I love a good Poutine since visiting and trying it in Montreal a decade ago. This recipe is as good as the restaurant we went to back then. Easy to make and a crowd pleaser especially on a cold winter night. I air fried my potatoes and poured the gravy right over the cheese curds to get them to melt. This recipe will become our family’s fave in no time.
Wonderful! Terrific comfort food. Decided at the last minute to make this and cheese curds weren’t available at my store in NC.Closest thing I could come up with was whole milk mozzarella string cheese. Cut that up into curd sizes. Before putting it on fries, warmed in oven,not til melted, but just softened it a bit. Also, let gravy cook down for a while to become more flavorful and somewhat thicker. Delicious!
Thank you Jennifer, for this exceptional recipe! I made this recipe this week and it was a big hit with my husband and adult children. I oven roasted the fries instead of deep frying (tossed in olive oil and roasted at 450 degrees for 40 minutes or until golden brown. I made the gravy using gluten free flour and did not need to use any cornstarch. I seasoned the gravy with seasoning salt, garlic powder, onion powder and a dash of soya sauce. I hadn’t even eaten poutine before and I loved it too. Bought lovely cheese curds here in Canada.
So glad you enjoyed it, Cathy :) Thanks so much!
I made your recipe today because the homemade fries and gravy sounded better than other recipes using frozen/canned ingredients. It was delicious. Thanks so much for posting the recipe. I’ll definitely be bookmarking it for future use.
So glad you enjoyed it! Thanks so much :)
I’ve been wanting to try Poutine for a long, long time, so today I made your recipe, as it sounded so much better than the frozen fries, canned gravy, and cheese curd recipe that I saw. Your recipe is delicious. Thanks for sharing it with the world.
This was spot on! My mom used to make this for us. Of course, she was French Canadian. I have family in Maine, Quebec, New Brunswick, Acadia (now called Nova Scotia) as well as Louisiana. Some-times she would add maple cured bacon chunks. In fact, she’d make many French-Canadian dishes, from boiled dinners, corn fritters dipped in pure maple syrup, clam chowder, ploque (that’s what she called it, a sort of thin buckwheat pancake drenched in real butter, and either maple syrup or fresh blue berries, sometimes black berries on top.) Another thing she made was getting a goodly number of beef or pork bones, usually the big femur bone, have the butcher cut them in half to expose the marrow, then season with pepper and salt, bake them in the oven, and we’d eat this marrow on pan toasted baguette slices. So I was practically raise on French-Canadian food, even if I did grow up in the Los Angeles area. 😆 I still cook like this, especially during the cold winter months. (I am 69 years old and retired in Western North Carolina in 2008 after 30+ years as a Registered Surgical Nurse). Unfortunately, neither of my sisters can cook worth beans, so when they visit, I end up cooking all of their fave dishes my mom used to make. 😂🙃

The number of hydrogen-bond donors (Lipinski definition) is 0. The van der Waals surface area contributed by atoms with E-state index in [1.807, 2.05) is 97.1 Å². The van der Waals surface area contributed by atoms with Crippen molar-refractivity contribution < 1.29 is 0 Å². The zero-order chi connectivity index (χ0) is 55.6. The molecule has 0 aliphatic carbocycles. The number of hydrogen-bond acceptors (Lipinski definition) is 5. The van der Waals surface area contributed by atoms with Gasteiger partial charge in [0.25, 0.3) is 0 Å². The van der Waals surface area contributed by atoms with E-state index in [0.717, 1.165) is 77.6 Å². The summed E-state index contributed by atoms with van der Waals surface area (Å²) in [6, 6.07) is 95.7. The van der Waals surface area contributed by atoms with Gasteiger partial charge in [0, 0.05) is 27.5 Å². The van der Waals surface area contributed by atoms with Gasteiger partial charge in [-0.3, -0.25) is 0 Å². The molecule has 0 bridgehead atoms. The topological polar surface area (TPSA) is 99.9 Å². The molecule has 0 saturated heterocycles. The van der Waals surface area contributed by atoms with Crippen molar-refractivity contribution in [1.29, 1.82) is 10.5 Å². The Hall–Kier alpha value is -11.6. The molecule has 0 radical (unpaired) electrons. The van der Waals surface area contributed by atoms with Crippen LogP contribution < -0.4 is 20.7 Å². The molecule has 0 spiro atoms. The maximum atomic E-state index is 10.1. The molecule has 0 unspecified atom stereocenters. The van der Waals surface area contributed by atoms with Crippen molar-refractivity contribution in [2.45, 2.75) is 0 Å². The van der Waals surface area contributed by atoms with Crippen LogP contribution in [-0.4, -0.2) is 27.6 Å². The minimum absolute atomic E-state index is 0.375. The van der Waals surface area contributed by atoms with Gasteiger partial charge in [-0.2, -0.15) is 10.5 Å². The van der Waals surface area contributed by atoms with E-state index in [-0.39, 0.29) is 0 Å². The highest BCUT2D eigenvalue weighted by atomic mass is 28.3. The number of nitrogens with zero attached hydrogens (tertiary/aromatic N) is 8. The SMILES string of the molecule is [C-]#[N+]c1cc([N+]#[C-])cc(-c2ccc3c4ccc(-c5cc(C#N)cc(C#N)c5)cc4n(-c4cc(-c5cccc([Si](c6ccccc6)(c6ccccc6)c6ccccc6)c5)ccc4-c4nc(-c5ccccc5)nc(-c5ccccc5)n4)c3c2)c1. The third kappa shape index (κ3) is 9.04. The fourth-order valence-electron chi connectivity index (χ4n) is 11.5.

Hello, I currently live in northern Maine, but have spent many years in Ca. And have indulged in poutine in both places many times over lol. So I feel qualified to say that this recipe is spot on. The only suggestion I have is to keep an eye on your curds.Its an absolute MUST to get the real deal experience. You don’t want them fully melted, nor fully raw. The sweet spot is smack dab in the middle, when they are just starting to loosen up and are warmed throughout. To easily do this, simply put the curds on BEFORE the hot gravy. Pouring the gravy rite over the curds or cheese sub of course. But sometimes the hot gravy and fries arent enough for that specific level of melt(especially with the larger bits). So a quick simple fix is to toss the whole dish into the oven, fairly hot temp, for just a few moments. You don’t want to cook the fries any longer, just warming the curds or cheese chunks until the very first sign of melting. Then pull it out and your good to go. The texture you will experience with the curds melted to perfection like this is something that will stand out in this dish. But not over power. It’s what “makes the dish” for almost everyone who has this authentic dish with some regularly. Fab recipe breakdown and explanation on this local favorite Jennifer! I’m sure anyone who follows will be instantly hooked and love it.
Thanks Brittney and yes, getting the perfect consistency of the curds is always key. I try to have my gravy super hot and usually, that works pretty well, but good tip on the oven, if needed :)
I made this tonight with a open face hamburger
It was so awesome thank you for your recipe
I made the recipe this weekend. Unfortunately I live in South Africa, and I had to use mozzarella. However, this is beautiful! I cannot wait to go to Montreal and have the real deal.
So glad you enjoyed it, Lian :) Thanks so much!
Excellent recipe, thank you! I made a vegetarian option with a vegetable broth which was also great.
So glad you enjoyed it, Luz :) Thanks so much!
Turned out great! First time making poutine at home; really terrific recipe! The only change I made was to air fry the hand-cut fries. Thanks for posting this!
So glad to hear :) Thanks so much!
I think I would rather air fry them too. What temp and how long for the fries in the air fryer? I am now to using an air fryer. Thank you!
I’ve never had poutine before (from the US South), but had seen it on some show, so found this recipe, and glad I’m did. Thanks! The gravy is fantastic and really good on the fries. The only thing I didn’t get right was that the curds didn’t really soften enough, so I might try warming them a little next time. I did order curds online from Wisconsin and they were really good, but not quite as good as ones that a neighbor had brought home from their family farm a number of years ago, so those were probably the true super fresh ones.
I live in WIsconsin and am fortunate to be able to get cheese curds so fresh they are still warm. Absolutely the curds your friend brought directly from the farm would have been superior to something that was shipped. I can’t wait to try this recipe, happy eating!